Some people think that if they “just do it once” or use a prescription drug, they won’t get addicted. This isn’t necessarily true. It’s possible to become addicted to stimulants after just one use—they are that powerful. Addiction also occurs quickly because people like the results of their high. For instance, if you took a pill that seemed to have no adverse affects but allowed you to achieve everything faster than ever before, it’s easy to see how that “cheat” could be addictive. Soon enough, people feel like they can’t compete or sustain a demanding workload without their stimulant of choice.
Stimulants like cocaine are addictive for parallel reasons. Most people don’t take cocaine or crack to study harder in school. However, they quickly become used to the feeling of euphoria that these types of drugs can cause. That can be a very difficult feeling to give up. Addiction grows when the person starts to feel like they need their stimulant of choice just to feel okay or function throughout the day.
Stimulant withdrawals will vary depending on the user, the type of stimulant used, and will also depend on the degree of the addiction. Someone who has only used cocaine a few times will likely have an easier treatment plan than someone who has been a daily user for years. However, no matter the situation, it’s always best to trust a professional in a rehabilitation clinic for the safest and most effective results.
Going “cold turkey” or trying to stop using stimulants by yourself, or by the help of friends and family can be even more dangerous than the drug itself. The body and mind truly get used to the drug and depend on it. Suddenly taking the stimulant away can shock the body. The result is a wide spectrum of withdrawal symptoms—which may include death.
The Most Common Withdrawal Symptoms
- Extreme irritability and rage. When a person is addicted to stimulants, their entire body will do whatever it takes to feel that addiction. The person(s) they view as getting in the way of acquiring their drug will get the fallout of their frustration.
- Extreme fatigue. Stopping stimulant use means a person no longer has the source of their energy they’ve gotten accustomed to.
- Nausea and vomiting. Physically, this is one of the body’s most common reactions when kept from its addiction. This can increase the chances of dehydration and accidental choking.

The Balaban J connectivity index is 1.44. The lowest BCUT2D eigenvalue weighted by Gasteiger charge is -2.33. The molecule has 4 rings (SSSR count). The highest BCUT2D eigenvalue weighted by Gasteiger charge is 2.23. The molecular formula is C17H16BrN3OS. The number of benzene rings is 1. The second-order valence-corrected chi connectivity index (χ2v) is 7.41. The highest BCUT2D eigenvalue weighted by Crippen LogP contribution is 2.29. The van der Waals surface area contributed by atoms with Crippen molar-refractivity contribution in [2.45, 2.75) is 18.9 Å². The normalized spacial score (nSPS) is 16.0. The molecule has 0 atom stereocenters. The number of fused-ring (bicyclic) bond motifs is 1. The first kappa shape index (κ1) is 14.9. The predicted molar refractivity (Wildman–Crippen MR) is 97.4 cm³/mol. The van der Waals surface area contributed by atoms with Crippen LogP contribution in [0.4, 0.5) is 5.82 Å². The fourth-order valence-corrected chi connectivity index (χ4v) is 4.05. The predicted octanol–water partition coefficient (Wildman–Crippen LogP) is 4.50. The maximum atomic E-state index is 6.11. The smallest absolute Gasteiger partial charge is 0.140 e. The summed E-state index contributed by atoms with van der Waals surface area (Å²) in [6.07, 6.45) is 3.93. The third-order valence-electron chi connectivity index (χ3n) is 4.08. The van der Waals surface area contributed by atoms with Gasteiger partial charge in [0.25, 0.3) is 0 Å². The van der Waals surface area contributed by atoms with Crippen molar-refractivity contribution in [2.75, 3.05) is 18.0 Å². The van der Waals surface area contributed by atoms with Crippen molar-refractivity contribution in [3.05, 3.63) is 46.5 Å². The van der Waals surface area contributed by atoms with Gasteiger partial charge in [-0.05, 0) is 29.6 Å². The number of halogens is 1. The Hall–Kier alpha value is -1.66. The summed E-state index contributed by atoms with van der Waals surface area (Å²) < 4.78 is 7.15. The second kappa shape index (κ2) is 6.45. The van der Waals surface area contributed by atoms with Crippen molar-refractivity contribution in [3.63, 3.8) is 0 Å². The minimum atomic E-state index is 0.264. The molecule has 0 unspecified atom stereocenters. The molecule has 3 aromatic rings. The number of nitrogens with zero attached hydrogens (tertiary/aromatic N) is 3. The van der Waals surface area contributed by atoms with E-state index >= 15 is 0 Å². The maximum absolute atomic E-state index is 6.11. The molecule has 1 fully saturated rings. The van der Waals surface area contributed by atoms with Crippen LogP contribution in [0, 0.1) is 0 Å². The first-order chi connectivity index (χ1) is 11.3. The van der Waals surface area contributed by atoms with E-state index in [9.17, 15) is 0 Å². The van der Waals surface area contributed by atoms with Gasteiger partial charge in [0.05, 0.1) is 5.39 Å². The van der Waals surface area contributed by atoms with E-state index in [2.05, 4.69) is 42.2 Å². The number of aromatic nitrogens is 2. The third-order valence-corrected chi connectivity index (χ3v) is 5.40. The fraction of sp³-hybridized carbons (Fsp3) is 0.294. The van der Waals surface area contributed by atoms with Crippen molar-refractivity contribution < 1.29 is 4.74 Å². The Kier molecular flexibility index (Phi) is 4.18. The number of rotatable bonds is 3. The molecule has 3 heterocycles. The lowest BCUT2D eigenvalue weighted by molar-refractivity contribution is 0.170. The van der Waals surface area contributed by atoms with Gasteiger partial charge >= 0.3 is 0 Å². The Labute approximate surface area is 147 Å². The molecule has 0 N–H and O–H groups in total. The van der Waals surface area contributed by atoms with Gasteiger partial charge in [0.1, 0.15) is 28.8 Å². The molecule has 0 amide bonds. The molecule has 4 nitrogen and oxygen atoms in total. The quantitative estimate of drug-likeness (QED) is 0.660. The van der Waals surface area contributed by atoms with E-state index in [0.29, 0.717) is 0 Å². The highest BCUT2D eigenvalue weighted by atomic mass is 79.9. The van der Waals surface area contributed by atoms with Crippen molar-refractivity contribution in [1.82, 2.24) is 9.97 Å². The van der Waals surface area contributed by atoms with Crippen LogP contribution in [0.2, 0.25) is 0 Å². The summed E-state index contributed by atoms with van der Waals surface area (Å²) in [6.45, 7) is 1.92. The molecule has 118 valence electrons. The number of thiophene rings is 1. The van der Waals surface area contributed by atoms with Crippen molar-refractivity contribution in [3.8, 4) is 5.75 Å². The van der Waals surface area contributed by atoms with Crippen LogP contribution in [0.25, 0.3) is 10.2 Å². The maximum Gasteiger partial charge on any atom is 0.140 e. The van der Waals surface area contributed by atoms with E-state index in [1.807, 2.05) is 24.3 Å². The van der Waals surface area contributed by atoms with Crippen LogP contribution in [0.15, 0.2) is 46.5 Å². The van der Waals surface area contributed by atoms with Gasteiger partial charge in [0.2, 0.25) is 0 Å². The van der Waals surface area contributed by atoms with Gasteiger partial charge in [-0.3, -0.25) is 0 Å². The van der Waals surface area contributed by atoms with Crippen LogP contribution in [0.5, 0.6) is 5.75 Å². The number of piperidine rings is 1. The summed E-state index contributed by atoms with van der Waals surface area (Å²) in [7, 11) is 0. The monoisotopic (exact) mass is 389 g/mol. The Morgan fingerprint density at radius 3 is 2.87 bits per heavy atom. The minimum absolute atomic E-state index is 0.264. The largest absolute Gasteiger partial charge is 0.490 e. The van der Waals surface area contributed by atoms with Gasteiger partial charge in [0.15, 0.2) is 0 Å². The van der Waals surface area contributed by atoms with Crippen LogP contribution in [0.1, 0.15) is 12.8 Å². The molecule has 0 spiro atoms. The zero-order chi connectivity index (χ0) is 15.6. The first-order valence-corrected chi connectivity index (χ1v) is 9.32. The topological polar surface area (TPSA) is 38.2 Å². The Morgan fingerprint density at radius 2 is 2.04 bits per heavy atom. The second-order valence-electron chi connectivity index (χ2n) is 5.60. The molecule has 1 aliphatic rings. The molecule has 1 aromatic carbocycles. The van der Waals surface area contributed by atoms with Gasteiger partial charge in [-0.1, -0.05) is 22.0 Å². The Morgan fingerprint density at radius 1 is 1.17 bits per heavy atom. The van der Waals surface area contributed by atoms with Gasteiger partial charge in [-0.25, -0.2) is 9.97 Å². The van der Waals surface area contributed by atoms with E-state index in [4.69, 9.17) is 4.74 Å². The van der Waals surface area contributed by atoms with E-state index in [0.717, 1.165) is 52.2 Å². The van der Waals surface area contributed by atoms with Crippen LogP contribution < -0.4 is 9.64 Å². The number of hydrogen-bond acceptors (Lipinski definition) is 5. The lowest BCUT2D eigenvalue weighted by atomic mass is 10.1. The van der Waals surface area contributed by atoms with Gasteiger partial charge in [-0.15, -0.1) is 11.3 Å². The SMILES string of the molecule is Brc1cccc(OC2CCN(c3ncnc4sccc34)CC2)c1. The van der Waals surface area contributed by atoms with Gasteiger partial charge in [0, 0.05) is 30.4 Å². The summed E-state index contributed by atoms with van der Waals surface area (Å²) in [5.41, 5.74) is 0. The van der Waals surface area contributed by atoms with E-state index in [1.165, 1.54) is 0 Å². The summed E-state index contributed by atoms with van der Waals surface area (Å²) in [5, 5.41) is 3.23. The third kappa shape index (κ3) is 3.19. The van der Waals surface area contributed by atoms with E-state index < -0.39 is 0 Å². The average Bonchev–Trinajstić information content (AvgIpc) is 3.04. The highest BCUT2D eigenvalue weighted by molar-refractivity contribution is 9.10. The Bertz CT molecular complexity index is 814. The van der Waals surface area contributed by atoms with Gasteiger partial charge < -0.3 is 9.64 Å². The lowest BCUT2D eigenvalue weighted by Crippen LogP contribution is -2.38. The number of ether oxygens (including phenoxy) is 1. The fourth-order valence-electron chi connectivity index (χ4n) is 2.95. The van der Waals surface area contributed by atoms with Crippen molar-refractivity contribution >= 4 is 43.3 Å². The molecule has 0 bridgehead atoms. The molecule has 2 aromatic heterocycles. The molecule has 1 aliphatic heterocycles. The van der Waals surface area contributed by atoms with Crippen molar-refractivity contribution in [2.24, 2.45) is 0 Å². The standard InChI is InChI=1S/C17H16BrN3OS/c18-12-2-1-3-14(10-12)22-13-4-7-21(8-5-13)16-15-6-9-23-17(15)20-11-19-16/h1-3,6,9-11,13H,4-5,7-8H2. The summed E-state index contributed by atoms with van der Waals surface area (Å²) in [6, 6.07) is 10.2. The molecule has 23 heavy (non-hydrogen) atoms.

- Reckless behavior. When a person feels like they “need” a stimulant to be okay, they will go above and beyond the norm to get it. The longer the withdrawal lasts, the more reckless their behavior becomes.
- Heart problems. Heart failure is unfortunately a common risk of both stimulant abuse and withdrawals. That’s why it’s critical to only trust a professional when seeking stimulant treatment.
- Depression. Clinical depression is common in withdrawals, but is not necessarily permanent.
- Seizures. Extreme withdrawals can sometimes cause seizures of varying degrees which can be fatal.
Street Names for Stimulants
There are a number of names for each stimulant, and they are always evolving and changing. These include:
- Adderall: Addys, pep pills, blue, and simply “uppers.”
- Amphetamines: Base, crystal (specifically for crystal meth), powder, and simply “white.”
- Cocaine: Snow, candy, coke, blow, white, and nose candy.
- Crack cocaine: Crack, base, paste, and white sugar.
- Methamphetamine: Meth, chalk, Tina, crank, and speed.
- MDMA: Molly, E, Scooby snacks, and happy pills.
- Viagra:Blue pills and diamonds.
Is Alcohol a Stimulant?
Alcohol is a depressant, not a stimulant, but that doesn’t make it any less dangerous. However, nicotine and caffeine are stimulant drugs. Both stimulants and depressants can be illegal or legal drugs.
Caffeine is known as being the most widely-used drug around the globe. It is highly addictive, as many people know. However, because of the relatively mild side effects and its legal status, not much attention is paid to caffeine abuse (unless, of course, the user is pregnant).
Nicotine in cigarettes is also notoriously very addictive. Cigarette usage is down in the US, but given that this is a readily available and legal drug, it’s unlikely that it will ever go out of style completely. Compared to caffeine, it is very dangerous. Cigarette smoking has been linked to a number of health risks, including a number of cancers, such as lung cancer.
Treatment for Stimulant Addiction
Even though the body is experiencing very different processes with stimulants compared to depressants, the treatments are often similar. Treatments should be administered only by medical professionals in an established rehabilitation clinic or treatment center. Since withdrawal symptoms of both stimulants and depressants can be life threatening, the only drugs a person should attempt DIY treatments for are caffeine and nicotine—however, even with these drugs, better results will be achieved with professional help.
If you or someone you know is addicted to stimulant drugs, it is important to get help soon. Check into a rehabilitation treatment center for assistance in ending your addiction.